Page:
Stuart Franklin meditates on the role of caption and context in our reading of photographs
Ambiguity in photography begins with confusion over who or what is the photographer, the picture-maker. “I’m a photographer,” I might say. Actually, it’s the camera that is taking the picture, and processing the image data. I am guiding the lens to face the subject, putting the subject at ease, making some adjustments, steadying the machine, making decisions about when the picture should be taken, what should be framed, and how the picture space should be organized.
Principally, I’m a pointer and arranger of content. The camera does the rest. This ontological crisis is something rarely, if ever, addressed. Photography is entirely different from painting or drawing where the mark-making, all of it, is governed by the artist who has a zillion choices to make regarding expression.
Maybe it’s felt that the discussion is inconsequential. It’s not. It faces us the moment we open the door on the question of photography and ambiguity. Any discussion about describing the content or context of the photograph must begin with the magic —that we only partly govern —behind the image itself.
“I think photographs should have no caption, just location and date,” Henri Cartier-Bresson famously commented to an interviewer in the early 1970s. He wasn’t the first photographer to ration knowledge, nor was he the most extreme (I’ll come to that), but since Cartier-Bresson’s axiomatic declaration the photographic community has been split, or at least conflicted.
It would be easy to argue that the image/text issue divides across the faultline that some feel has opened up between art and photojournalism. The Western easel painting tradition, which led to images being hung in “white cube” galleries traditionally favored scant textual distraction around the picture.
Newspapers and magazines differ in approach. Photographers are required to supply not just the names of people in the picture, but their ages, and much more besides. So photographers who come from a painting tradition, such as Henri Cartier-Bresson, Alec Soth, William Eggleston and Saul Leiter are comfortable with scant detail. Then, so are photographers who don’t come from a painting tradition, such as Josef Koudelka and Richard Misrach, whose 1979 photobook is utterly devoid of text.
Misrach explained how he methodically removed all the text from the photobook’s interior, “the introduction, the essay, the title, image captions, the author’s name, even the page numbers.” I have the book at home and it’s surprising what you can stuff onto a spine—the only place where text appears.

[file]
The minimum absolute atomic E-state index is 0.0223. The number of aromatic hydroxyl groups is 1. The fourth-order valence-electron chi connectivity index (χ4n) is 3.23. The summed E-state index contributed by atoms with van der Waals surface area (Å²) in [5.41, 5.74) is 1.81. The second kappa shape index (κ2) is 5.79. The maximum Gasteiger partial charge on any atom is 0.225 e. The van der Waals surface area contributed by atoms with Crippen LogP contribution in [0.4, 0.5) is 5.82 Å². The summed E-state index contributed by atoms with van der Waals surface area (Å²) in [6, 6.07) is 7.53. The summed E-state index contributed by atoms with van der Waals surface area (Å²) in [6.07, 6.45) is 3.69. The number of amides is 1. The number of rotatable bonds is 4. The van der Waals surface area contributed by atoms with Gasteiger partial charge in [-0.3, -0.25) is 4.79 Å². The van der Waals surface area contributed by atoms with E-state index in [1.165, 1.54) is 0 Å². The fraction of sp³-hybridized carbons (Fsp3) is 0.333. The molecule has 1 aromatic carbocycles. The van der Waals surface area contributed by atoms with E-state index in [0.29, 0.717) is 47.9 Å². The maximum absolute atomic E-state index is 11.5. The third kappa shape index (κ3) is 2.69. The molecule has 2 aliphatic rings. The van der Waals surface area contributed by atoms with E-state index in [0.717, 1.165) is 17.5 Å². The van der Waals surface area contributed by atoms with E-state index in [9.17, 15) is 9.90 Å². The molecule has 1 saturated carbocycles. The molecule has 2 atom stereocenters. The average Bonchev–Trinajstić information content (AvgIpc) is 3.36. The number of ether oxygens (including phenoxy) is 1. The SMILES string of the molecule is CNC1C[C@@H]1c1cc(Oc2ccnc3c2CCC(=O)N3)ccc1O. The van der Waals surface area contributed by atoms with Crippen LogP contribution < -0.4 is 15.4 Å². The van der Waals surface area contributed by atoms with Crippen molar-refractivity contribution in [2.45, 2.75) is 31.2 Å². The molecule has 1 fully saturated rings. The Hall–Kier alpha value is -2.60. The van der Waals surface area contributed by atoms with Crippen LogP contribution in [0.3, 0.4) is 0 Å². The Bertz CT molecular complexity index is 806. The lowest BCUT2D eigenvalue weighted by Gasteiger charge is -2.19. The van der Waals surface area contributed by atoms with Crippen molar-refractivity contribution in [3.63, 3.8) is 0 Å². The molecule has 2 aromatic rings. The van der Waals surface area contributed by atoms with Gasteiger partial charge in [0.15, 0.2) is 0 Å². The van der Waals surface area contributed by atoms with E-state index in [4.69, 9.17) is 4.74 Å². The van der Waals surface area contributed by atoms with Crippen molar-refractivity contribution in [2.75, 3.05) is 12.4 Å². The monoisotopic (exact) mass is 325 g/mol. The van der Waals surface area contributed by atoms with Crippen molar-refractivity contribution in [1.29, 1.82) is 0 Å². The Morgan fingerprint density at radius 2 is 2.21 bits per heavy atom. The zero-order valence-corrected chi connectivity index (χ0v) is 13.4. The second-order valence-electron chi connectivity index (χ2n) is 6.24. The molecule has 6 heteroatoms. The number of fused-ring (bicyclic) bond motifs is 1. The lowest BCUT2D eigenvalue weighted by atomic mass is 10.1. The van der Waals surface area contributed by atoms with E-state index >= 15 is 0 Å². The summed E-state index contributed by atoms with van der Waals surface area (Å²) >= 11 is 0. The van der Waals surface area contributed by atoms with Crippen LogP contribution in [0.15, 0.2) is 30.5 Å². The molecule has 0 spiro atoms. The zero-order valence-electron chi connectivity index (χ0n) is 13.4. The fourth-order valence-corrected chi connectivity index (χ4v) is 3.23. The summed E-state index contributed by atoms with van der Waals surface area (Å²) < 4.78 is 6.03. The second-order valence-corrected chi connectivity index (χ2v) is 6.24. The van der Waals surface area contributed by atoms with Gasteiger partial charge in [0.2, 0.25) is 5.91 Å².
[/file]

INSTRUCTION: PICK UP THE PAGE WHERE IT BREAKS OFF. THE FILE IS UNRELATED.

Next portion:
The art/photojournalism split is not quite the point here. Photojournalists differ markedly in the way they offer up detailed textual information, especially when it comes to publishing books. Leonard Freed used to say that ambiguity was one of the great strengths of photography; Everything else, he insisted, was propaganda.
By contrast, the photographer and critic Martha Rosler took Susan Meiselas to task —in a manner derivative of Walter Benjamin’s 1934 attack on visual poetry —for omitting, in her Nicaragua book (1979), “all mention of political convictions and their possibility.” Either way, text alongside pictures, in and of itself, is no guarantee of clarification and many texts muddy matters further.
"I won’t give explanations. My photographs are there; I do not comment."
- Henri Cartier-Bresson
“All photographs are ambiguous,” a state, John Berger argued, that’s fuelled by discontinuity. We never know the history of the moment in a single photograph, nor the outcome. But is knowing more than the photographer or artist has decided to reveal, desirable?
In the 1960s there was a reaction against biography-based, or as Foucault put it “man-and-his-work” criticism with Roland Barthes’ 1967 essay, “Death of the Author”. Van Gogh’s painting, seen through an obsession with the artist’s “madness”, was Barthes’ bête noire: he wanted the work to be appreciated for its own sake.
Barthes may have drawn his ideas from the poet Mallarmé, who wrote that “the pure work implies the disappearance of the poet-speaker.” Henri Cartier-Bresson, an avid reader of Mallarmé, seems to have taken a tight-lipped approach to adding context. In a 1979 interview with Alain Desvergnes, he insisted on the autonomy of his work: “I won’t give explanations. My photographs are there; I do not comment.”